Tag Archives: Bill of Ladding

Bill of Ladding tag showing all posts related to bill of ladding conversation

Comment on Terms of Carriage on BOL

Below I am posting the comment made from Mr. John M. Daley in the discussion Did you ever read the backside ( risks, obligations, jurisdictions ) of you Bills of Lading which  has been opened at the  Freight and Logistics Professionals group of Linkedin.

Comment on Terms of Carriage on the backside of the BOL

by John Daley

Since I frequently write the terms and conditions on bills of lading for my clients (including motor carriers, NVOCC’s and ground and air freight forwarders), I am pretty familiar with the terms on bills of lading for all modes domestically, and for air and ocean internationally.

Although carriers do try to limit their liability, they are restricted from doing so by various laws (including the Carmack Amendment for motor carriage) and international carriage (e.g., the Montreal Convention for air carriage and Hague Rules for ocean carriage, adopted in the U.S. as the Carriage of Goods by Sea Act). For example, under the Carmack Amendment, motor carriers must offer shippers a “choice of rates” to enforce a limitation of liability. Although COGSA does not have a “choice of rates” requirement, the $500 per package limitation is more than adequate for many situations, although not all.

There is a historical basis for these limitations, and there are always ongoing discussions about whether the limitations should be increased. For example, the U.S. and several other countries recently signed off on the “Rotterdam Rules,” which, if adopted, will increase both the amount and the scope of the ocean carriage limitation of liability (if you are interested, I have a discussion of the Rotterdam Rules in an article posted on my web site at www.johnmdaley.com). In 1995, the U.S. Department of Transportation conducted a study of cargo loss limitations, but nobody seemed all that interested in doing anything about it.

So what should a shipper do? In many cases, shippers have the option of increasing the limitation of liability by paying a higher rate. In ocean and motor carrier, shippers can also enter into contracts with carriers. For many shippers, however, the best option is to carry appropriate cargo insurance.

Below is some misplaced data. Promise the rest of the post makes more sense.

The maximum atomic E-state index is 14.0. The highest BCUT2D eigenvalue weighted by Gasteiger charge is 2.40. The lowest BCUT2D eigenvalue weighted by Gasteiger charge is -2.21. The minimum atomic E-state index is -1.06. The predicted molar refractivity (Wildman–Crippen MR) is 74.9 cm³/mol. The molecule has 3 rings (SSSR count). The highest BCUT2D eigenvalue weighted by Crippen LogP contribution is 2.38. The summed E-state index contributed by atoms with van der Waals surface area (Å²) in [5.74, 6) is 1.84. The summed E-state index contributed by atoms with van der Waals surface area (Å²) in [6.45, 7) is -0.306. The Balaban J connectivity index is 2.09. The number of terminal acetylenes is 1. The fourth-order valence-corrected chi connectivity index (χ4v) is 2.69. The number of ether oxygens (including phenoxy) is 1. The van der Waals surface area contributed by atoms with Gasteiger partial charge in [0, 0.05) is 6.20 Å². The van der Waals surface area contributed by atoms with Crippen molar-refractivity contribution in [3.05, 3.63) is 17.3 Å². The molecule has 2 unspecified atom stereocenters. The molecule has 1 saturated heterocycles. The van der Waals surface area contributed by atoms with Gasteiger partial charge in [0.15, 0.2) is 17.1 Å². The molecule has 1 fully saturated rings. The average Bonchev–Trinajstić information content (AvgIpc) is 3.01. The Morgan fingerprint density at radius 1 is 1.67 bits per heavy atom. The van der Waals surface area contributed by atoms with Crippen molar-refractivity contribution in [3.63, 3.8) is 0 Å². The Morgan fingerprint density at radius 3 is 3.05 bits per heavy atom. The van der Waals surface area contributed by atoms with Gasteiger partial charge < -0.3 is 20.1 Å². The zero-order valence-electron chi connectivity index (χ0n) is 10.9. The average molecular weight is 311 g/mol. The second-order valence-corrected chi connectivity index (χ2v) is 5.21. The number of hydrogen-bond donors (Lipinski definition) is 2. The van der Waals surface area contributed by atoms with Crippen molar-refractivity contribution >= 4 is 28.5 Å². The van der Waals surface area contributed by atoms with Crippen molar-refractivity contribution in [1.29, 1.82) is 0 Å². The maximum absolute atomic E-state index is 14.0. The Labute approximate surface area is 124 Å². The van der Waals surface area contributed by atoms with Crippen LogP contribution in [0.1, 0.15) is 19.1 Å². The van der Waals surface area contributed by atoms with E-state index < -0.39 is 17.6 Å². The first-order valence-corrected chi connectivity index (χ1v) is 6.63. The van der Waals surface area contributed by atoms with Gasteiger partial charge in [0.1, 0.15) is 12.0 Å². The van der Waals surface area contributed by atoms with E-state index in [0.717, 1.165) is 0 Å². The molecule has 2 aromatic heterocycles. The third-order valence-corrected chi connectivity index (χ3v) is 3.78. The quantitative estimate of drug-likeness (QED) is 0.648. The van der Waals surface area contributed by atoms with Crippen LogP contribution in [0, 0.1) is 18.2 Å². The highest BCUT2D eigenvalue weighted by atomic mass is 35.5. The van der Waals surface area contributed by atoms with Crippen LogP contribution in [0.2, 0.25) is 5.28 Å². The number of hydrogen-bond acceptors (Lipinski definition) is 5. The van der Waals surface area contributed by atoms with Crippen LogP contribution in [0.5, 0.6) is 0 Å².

As Mr. Serfass points out, however, policies of insurance (including those issued to carriers, by the way) always have limitations and exclusions, so anyone who purchases a policy of insurance should be sure to read the policy as soon as it arrives, before there is a claim. If a problem is noted (e.g., if a shipper frequently ships a product which is excluded from coverage), it is frequently possible to obtain a rider which will resolve the problem, sometimes at no additional cost.

If you are a shipper and have an ongoing relationship with a carrier and are concerned with a specific term or condition, you should bring the problem to the carrier’s attention and see if it can be modified. Since we are no longer in a government regulated tariff environment, individual modifications are possible.

Risks, obligations, jurisdictions of the Bill of Lading

Recently I have followed an interesting discussion in Freight and Logistics Professionals group of Linkedin. The discussion has been opened by Mr. René Woestenburg and the topic is:

Did you ever read the backside ( risks, obligations, jurisdictions ) of you Bills of Lading.

The discussion attracted many interesting comments from various participants in the ocean transportation – freight forwarders, insurers, lawyers, shipowners, bankers etc.

One of the main points which has been commented was that today’s Terms of Carriage, risks, obligations and liabilities are outdated and do not properly reflect the new realities and relationships in the ocean transportation.

It seems that Carrier is not responsible for almost anything and one of the participants in the discussion has even made the statement that this is not the way to make a long term relationships.

From the otherside however we should admit that the Carrier should consider many factors influencing the safety and security of vessel and that the voayage is subject to many unpredictable influences like wheather, political situation and various legislations governing the carriage of goods by sea.

The most active and interesting comments were made by:

Bruce Serfass who did not saved the critics towards the insurance companies enaged in covering transportation risks.

Mr. John Daley has made a detailed explanation to the terms and the logic behind them.

Kay Nasseir who presented the bankers point of view.

Sushil Baboo who looked at the issue from shipowner’s viewpoint.

I hope this resume of the discussion to help you to find the most useful moments in it.  This discussion makes you think about something which I am sure you rarely do when you ship freight – what are your rights as a customer and what are the responsibilities of all participants in the chain from your warehouse to your customer’s door.